3. In the position of pronouns. The reference of a pronoun to its noun, should always be so clear that we cannot possibly mistake it: otherwise the noun ought to be repeated. "It is folly to pretend to arm ourselves against the accidents of life, by heaping up treasures, which nothing can protect us against but the good providence of our Heavenly Father." Which, in this sentence, grammatically refers to treasures; and this would convert the whole period into nonsense. The sentence should have been thus constructed, It is folly to pretend, by heaping up treasures, to arm ourselves against the accidents of life, against which nothing can protect us but the good providence of our Heavenly Father."

STRENGTH. By the strength of a sentence is meant such an arrangement of its several words and members, as exhibits the sense to the best advantage, and gives every word and member its due weight and force.

1. The first rule for promoting the strength of a sentence, is, to take from it all redundant words and members. Whatever can be easily supplied in the mind, should generally be omitted; thus, "Content with derserving a triumph, he refused the honour of it," is better than to say, "Being content with deserving a triumph," &c. "They returned back again to the same city from whence they came forth." If we expunge from this short sentence five words which are mere expletives, it will be much more neat and forcible; thus, They returned to the city whence they came." But we should be

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cautious of pruning so closely as to give a hardness and dryness to the style. Some leaves must be left to shelter and adorn the fruit.

2. Particular attention to the use of copulaiives, relatives, and all the particles employed for transition and connexion, is required. In compositions of an elevated character, the relative should generally be inserted. An injudicious repetition of and enfeebles style; but when enumerating objects which we wish to have appear as distinct from each other as possible, it may be repeated with peculiar advantage; thus, "Such a man may fall a victim to power; but truth, and reason, and liberty, would fall with him."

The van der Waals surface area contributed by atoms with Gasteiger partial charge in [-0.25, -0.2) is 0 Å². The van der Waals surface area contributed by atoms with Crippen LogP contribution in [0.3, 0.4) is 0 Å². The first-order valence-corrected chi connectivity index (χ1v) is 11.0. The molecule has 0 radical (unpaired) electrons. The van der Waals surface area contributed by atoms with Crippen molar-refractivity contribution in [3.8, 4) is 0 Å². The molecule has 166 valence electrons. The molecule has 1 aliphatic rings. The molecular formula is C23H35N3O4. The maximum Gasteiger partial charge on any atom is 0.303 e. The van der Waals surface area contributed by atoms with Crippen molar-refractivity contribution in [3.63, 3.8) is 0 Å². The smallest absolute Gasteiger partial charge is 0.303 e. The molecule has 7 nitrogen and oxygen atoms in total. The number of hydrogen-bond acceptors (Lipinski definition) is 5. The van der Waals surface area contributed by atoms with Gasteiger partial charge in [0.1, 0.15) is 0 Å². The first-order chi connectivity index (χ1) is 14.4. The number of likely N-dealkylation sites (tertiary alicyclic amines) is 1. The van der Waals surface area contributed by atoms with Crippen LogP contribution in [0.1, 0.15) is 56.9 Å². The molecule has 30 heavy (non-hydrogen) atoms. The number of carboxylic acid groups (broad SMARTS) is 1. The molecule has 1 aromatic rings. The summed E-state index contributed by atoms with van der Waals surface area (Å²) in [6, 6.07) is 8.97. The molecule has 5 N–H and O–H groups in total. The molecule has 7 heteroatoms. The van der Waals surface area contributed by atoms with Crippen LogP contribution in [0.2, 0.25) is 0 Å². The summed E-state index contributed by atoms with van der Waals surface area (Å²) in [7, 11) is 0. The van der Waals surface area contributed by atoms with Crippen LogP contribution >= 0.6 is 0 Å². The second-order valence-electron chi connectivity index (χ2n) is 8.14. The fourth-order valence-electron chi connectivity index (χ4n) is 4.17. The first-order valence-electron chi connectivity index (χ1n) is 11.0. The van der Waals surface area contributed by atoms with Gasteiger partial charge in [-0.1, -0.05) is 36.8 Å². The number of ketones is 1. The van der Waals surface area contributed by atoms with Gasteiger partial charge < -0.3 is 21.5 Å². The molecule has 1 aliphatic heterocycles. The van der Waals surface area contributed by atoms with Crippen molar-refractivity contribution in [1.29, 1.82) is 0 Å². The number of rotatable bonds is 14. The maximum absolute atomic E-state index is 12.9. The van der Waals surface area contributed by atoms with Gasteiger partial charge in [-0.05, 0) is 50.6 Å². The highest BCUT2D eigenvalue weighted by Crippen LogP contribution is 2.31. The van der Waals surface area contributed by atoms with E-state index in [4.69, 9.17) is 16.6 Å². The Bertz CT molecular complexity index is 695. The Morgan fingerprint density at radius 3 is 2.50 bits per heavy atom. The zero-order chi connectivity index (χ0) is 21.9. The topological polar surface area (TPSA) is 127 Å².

3. Dispose of the capital word or words in that part of the sentence in which they will make the most striking impression.

4. Cause the members of a sentence to go on rising in their importance one above another. In a sentence of two members, the longer should generally be the concluding one.

5. Avoid concluding a sentence with an adverb, a preposition, or any inconsiderable word, unless it be emphatical.

6. Where two things are compared or contrasted with each other, a resemblance in the language and construction should be observed.

FIGURES OF SPEECH.

Figures of Speech may be described as that language which is prompted either by the imagination, or by the passions. They generally imply some departure from simplicity of expression; and exhibit ideas in a manner more vivid and impressive, than could be done by plain language. Figures have been commonly divided into two great classes; Figures of Words, and Fig ures of Thought.

Figures of Words are called Tropes, and consist in a word's being employed to signify something that is different from its original meaning; so that by altering the word, we destroy the figure.

When we say of a person, that he has a fine taste in wines, the word taste is used in its common, literal sense; but when we say, he has a fine taste for painting, poetry, or musick, we use the word figuratively. "A good man enjoys comfort in the midst of adversity," is simple language; but when it is said, "To the upright there ariseth light in darkness," the same sentiment is expressed in a figurative style, light is put in the place of comfort, and darkness is used to suggest the idea of adversity.

The following are the most important figures:

1. A METAPHOR is founded on the resemblance which one object bears to another; or, it is a comparison in an abridged form.

When I say of some great minister, "That he upholds the state like a pillar which supports the weight of a whole edifice," I fairly make a compar ison; but when I say of such a minister, "That he is the pilla of state," the word pillar becomes a metaphor. In the latter construction he comparison between the minister and a pillar, is made in the mine but it is expressed without any of the words that denote comparison.